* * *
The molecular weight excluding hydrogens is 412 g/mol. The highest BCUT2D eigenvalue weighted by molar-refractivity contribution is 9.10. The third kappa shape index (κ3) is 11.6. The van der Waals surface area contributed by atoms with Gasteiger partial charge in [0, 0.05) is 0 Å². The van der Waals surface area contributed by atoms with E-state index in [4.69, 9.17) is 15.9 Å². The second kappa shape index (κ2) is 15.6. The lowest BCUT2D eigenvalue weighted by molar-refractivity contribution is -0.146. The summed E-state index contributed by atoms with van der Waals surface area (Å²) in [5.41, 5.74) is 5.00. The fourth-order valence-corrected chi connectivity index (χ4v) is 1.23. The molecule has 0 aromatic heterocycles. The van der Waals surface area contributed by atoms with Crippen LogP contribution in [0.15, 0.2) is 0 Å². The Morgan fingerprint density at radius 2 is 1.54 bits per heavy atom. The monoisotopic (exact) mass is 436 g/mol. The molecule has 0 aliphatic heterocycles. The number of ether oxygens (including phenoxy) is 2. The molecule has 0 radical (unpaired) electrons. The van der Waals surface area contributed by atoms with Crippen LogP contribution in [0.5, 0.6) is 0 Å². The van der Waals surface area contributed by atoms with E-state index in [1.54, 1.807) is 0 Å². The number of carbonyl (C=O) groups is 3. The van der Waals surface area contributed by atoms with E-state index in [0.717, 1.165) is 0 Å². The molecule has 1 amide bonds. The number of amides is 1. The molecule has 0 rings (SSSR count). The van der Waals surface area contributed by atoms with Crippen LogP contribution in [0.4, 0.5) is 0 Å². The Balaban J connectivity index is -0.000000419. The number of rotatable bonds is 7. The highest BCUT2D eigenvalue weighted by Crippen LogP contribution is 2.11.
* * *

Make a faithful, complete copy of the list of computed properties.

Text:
The molecular weight excluding hydrogens is 412 g/mol. The highest BCUT2D eigenvalue weighted by molar-refractivity contribution is 9.10. The third kappa shape index (κ3) is 11.6. The van der Waals surface area contributed by atoms with Gasteiger partial charge in [0, 0.05) is 0 Å². The van der Waals surface area contributed by atoms with E-state index in [4.69, 9.17) is 15.9 Å². The second kappa shape index (κ2) is 15.6. The lowest BCUT2D eigenvalue weighted by molar-refractivity contribution is -0.146. The summed E-state index contributed by atoms with van der Waals surface area (Å²) in [5.41, 5.74) is 5.00. The fourth-order valence-corrected chi connectivity index (χ4v) is 1.23. The molecule has 0 aromatic heterocycles. The van der Waals surface area contributed by atoms with Crippen LogP contribution in [0.15, 0.2) is 0 Å². The Morgan fingerprint density at radius 2 is 1.54 bits per heavy atom. The monoisotopic (exact) mass is 436 g/mol. The molecule has 0 aliphatic heterocycles. The number of ether oxygens (including phenoxy) is 2. The molecule has 0 radical (unpaired) electrons. The van der Waals surface area contributed by atoms with Crippen LogP contribution in [0.5, 0.6) is 0 Å². The van der Waals surface area contributed by atoms with E-state index in [1.54, 1.807) is 0 Å². The number of carbonyl (C=O) groups is 3. The van der Waals surface area contributed by atoms with E-state index in [0.717, 1.165) is 0 Å². The molecule has 1 amide bonds. The number of amides is 1. The molecule has 0 rings (SSSR count). The van der Waals surface area contributed by atoms with Crippen LogP contribution in [0.4, 0.5) is 0 Å². The Balaban J connectivity index is -0.000000419. The number of rotatable bonds is 7. The highest BCUT2D eigenvalue weighted by Crippen LogP contribution is 2.11.